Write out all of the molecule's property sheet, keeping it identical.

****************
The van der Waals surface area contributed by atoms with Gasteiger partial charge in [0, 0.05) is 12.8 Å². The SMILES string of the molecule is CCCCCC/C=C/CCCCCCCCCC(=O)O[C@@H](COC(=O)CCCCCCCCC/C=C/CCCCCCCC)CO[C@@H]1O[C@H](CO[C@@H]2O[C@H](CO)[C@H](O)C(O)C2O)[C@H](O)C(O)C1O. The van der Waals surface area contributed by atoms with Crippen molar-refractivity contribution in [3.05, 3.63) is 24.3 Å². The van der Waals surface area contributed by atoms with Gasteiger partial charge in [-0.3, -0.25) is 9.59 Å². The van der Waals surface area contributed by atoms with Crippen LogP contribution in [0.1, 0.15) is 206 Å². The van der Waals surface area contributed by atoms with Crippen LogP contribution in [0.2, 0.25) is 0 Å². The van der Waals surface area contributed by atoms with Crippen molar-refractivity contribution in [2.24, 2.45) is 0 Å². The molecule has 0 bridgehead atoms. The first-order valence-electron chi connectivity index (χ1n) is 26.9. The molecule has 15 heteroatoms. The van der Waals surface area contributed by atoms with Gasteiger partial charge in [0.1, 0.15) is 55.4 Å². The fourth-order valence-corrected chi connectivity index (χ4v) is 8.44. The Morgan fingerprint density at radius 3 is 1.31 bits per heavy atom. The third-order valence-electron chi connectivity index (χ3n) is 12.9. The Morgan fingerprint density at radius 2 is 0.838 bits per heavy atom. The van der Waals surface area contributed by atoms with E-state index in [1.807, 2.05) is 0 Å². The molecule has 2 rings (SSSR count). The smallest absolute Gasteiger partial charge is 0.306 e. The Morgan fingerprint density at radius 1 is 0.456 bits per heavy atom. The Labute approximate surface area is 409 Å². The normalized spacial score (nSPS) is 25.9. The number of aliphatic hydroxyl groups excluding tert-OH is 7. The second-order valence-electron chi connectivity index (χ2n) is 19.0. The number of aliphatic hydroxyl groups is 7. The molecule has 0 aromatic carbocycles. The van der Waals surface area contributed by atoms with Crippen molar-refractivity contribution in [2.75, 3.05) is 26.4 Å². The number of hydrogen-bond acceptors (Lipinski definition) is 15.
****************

The van der Waals surface area contributed by atoms with Gasteiger partial charge in [0, 0.05) is 12.8 Å². The SMILES string of the molecule is CCCCCC/C=C/CCCCCCCCCC(=O)O[C@@H](COC(=O)CCCCCCCCC/C=C/CCCCCCCC)CO[C@@H]1O[C@H](CO[C@@H]2O[C@H](CO)[C@H](O)C(O)C2O)[C@H](O)C(O)C1O. The van der Waals surface area contributed by atoms with Crippen molar-refractivity contribution in [3.05, 3.63) is 24.3 Å². The van der Waals surface area contributed by atoms with Gasteiger partial charge in [-0.3, -0.25) is 9.59 Å². The van der Waals surface area contributed by atoms with Crippen LogP contribution in [0.1, 0.15) is 206 Å². The van der Waals surface area contributed by atoms with Crippen LogP contribution in [0.2, 0.25) is 0 Å². The van der Waals surface area contributed by atoms with Crippen molar-refractivity contribution in [2.24, 2.45) is 0 Å². The molecule has 0 bridgehead atoms. The first-order valence-electron chi connectivity index (χ1n) is 26.9. The molecule has 15 heteroatoms. The van der Waals surface area contributed by atoms with Gasteiger partial charge in [0.1, 0.15) is 55.4 Å². The fourth-order valence-corrected chi connectivity index (χ4v) is 8.44. The Morgan fingerprint density at radius 3 is 1.31 bits per heavy atom. The third-order valence-electron chi connectivity index (χ3n) is 12.9. The Morgan fingerprint density at radius 2 is 0.838 bits per heavy atom. The van der Waals surface area contributed by atoms with E-state index in [1.807, 2.05) is 0 Å². The molecule has 2 rings (SSSR count). The smallest absolute Gasteiger partial charge is 0.306 e. The Morgan fingerprint density at radius 1 is 0.456 bits per heavy atom. The Labute approximate surface area is 409 Å². The normalized spacial score (nSPS) is 25.9. The number of aliphatic hydroxyl groups excluding tert-OH is 7. The second-order valence-electron chi connectivity index (χ2n) is 19.0. The number of aliphatic hydroxyl groups is 7. The molecule has 0 aromatic carbocycles. The van der Waals surface area contributed by atoms with Crippen molar-refractivity contribution in [2.75, 3.05) is 26.4 Å². The number of hydrogen-bond acceptors (Lipinski definition) is 15.